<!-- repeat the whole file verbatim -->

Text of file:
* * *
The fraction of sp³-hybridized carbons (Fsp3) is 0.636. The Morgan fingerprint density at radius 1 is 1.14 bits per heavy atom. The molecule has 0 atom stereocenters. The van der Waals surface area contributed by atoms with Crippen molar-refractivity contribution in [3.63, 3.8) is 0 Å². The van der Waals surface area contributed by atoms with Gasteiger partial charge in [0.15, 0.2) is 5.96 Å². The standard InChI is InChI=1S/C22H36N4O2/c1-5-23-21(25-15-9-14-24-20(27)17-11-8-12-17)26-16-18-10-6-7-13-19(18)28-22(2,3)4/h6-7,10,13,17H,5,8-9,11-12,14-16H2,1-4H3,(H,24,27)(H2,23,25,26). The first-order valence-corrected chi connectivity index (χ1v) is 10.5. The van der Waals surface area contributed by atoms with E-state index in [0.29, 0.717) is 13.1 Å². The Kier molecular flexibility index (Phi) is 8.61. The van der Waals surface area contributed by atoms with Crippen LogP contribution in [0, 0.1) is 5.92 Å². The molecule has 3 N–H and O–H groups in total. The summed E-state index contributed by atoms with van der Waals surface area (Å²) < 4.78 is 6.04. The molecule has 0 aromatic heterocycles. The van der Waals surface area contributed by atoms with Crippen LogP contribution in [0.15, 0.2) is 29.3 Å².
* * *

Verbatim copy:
The fraction of sp³-hybridized carbons (Fsp3) is 0.636. The Morgan fingerprint density at radius 1 is 1.14 bits per heavy atom. The molecule has 0 atom stereocenters. The van der Waals surface area contributed by atoms with Crippen molar-refractivity contribution in [3.63, 3.8) is 0 Å². The van der Waals surface area contributed by atoms with Gasteiger partial charge in [0.15, 0.2) is 5.96 Å². The standard InChI is InChI=1S/C22H36N4O2/c1-5-23-21(25-15-9-14-24-20(27)17-11-8-12-17)26-16-18-10-6-7-13-19(18)28-22(2,3)4/h6-7,10,13,17H,5,8-9,11-12,14-16H2,1-4H3,(H,24,27)(H2,23,25,26). The first-order valence-corrected chi connectivity index (χ1v) is 10.5. The van der Waals surface area contributed by atoms with E-state index in [0.29, 0.717) is 13.1 Å². The Kier molecular flexibility index (Phi) is 8.61. The van der Waals surface area contributed by atoms with Crippen LogP contribution in [0, 0.1) is 5.92 Å². The molecule has 3 N–H and O–H groups in total. The summed E-state index contributed by atoms with van der Waals surface area (Å²) < 4.78 is 6.04. The molecule has 0 aromatic heterocycles. The van der Waals surface area contributed by atoms with Crippen LogP contribution in [0.15, 0.2) is 29.3 Å².